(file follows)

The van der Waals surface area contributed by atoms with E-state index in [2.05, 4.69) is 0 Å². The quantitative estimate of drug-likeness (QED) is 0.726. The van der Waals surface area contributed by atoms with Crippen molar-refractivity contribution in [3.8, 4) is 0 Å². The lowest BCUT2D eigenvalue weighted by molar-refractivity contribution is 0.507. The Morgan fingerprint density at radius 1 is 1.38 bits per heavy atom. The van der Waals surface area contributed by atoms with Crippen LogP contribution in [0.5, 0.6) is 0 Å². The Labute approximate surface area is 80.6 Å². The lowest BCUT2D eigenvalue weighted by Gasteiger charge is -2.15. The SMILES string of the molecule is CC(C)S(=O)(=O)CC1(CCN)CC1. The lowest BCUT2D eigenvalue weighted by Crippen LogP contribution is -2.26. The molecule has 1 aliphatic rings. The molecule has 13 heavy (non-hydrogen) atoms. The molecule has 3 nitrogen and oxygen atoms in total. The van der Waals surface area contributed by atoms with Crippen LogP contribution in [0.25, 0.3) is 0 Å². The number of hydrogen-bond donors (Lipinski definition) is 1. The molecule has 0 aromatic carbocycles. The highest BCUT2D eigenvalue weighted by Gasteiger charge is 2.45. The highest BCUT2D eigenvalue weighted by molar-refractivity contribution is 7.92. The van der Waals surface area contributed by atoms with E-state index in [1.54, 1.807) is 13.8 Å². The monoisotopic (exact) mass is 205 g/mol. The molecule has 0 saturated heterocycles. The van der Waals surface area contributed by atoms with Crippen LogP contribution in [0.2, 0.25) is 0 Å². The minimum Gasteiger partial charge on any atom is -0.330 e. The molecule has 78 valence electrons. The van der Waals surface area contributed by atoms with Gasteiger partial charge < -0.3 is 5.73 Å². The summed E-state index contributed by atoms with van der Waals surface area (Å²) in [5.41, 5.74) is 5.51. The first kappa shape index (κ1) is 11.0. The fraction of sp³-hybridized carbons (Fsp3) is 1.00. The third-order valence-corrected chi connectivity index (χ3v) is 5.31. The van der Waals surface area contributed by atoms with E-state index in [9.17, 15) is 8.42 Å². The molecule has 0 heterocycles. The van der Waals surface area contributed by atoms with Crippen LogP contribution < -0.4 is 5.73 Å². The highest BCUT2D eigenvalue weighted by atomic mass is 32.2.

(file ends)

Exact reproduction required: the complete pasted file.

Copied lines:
The van der Waals surface area contributed by atoms with E-state index in [2.05, 4.69) is 0 Å². The quantitative estimate of drug-likeness (QED) is 0.726. The van der Waals surface area contributed by atoms with Crippen molar-refractivity contribution in [3.8, 4) is 0 Å². The lowest BCUT2D eigenvalue weighted by molar-refractivity contribution is 0.507. The Morgan fingerprint density at radius 1 is 1.38 bits per heavy atom. The van der Waals surface area contributed by atoms with Crippen LogP contribution in [0.5, 0.6) is 0 Å². The Labute approximate surface area is 80.6 Å². The lowest BCUT2D eigenvalue weighted by Gasteiger charge is -2.15. The SMILES string of the molecule is CC(C)S(=O)(=O)CC1(CCN)CC1. The lowest BCUT2D eigenvalue weighted by Crippen LogP contribution is -2.26. The molecule has 1 aliphatic rings. The molecule has 13 heavy (non-hydrogen) atoms. The molecule has 3 nitrogen and oxygen atoms in total. The van der Waals surface area contributed by atoms with Crippen LogP contribution in [0.25, 0.3) is 0 Å². The number of hydrogen-bond donors (Lipinski definition) is 1. The molecule has 0 aromatic carbocycles. The highest BCUT2D eigenvalue weighted by Gasteiger charge is 2.45. The highest BCUT2D eigenvalue weighted by molar-refractivity contribution is 7.92. The van der Waals surface area contributed by atoms with E-state index in [1.54, 1.807) is 13.8 Å². The monoisotopic (exact) mass is 205 g/mol. The molecule has 0 saturated heterocycles. The van der Waals surface area contributed by atoms with Crippen LogP contribution in [0.2, 0.25) is 0 Å². The minimum Gasteiger partial charge on any atom is -0.330 e. The molecule has 78 valence electrons. The van der Waals surface area contributed by atoms with Gasteiger partial charge < -0.3 is 5.73 Å². The summed E-state index contributed by atoms with van der Waals surface area (Å²) in [5.41, 5.74) is 5.51. The first kappa shape index (κ1) is 11.0. The fraction of sp³-hybridized carbons (Fsp3) is 1.00. The third-order valence-corrected chi connectivity index (χ3v) is 5.31. The van der Waals surface area contributed by atoms with E-state index in [9.17, 15) is 8.42 Å². The molecule has 0 heterocycles. The van der Waals surface area contributed by atoms with Crippen LogP contribution < -0.4 is 5.73 Å². The highest BCUT2D eigenvalue weighted by atomic mass is 32.2.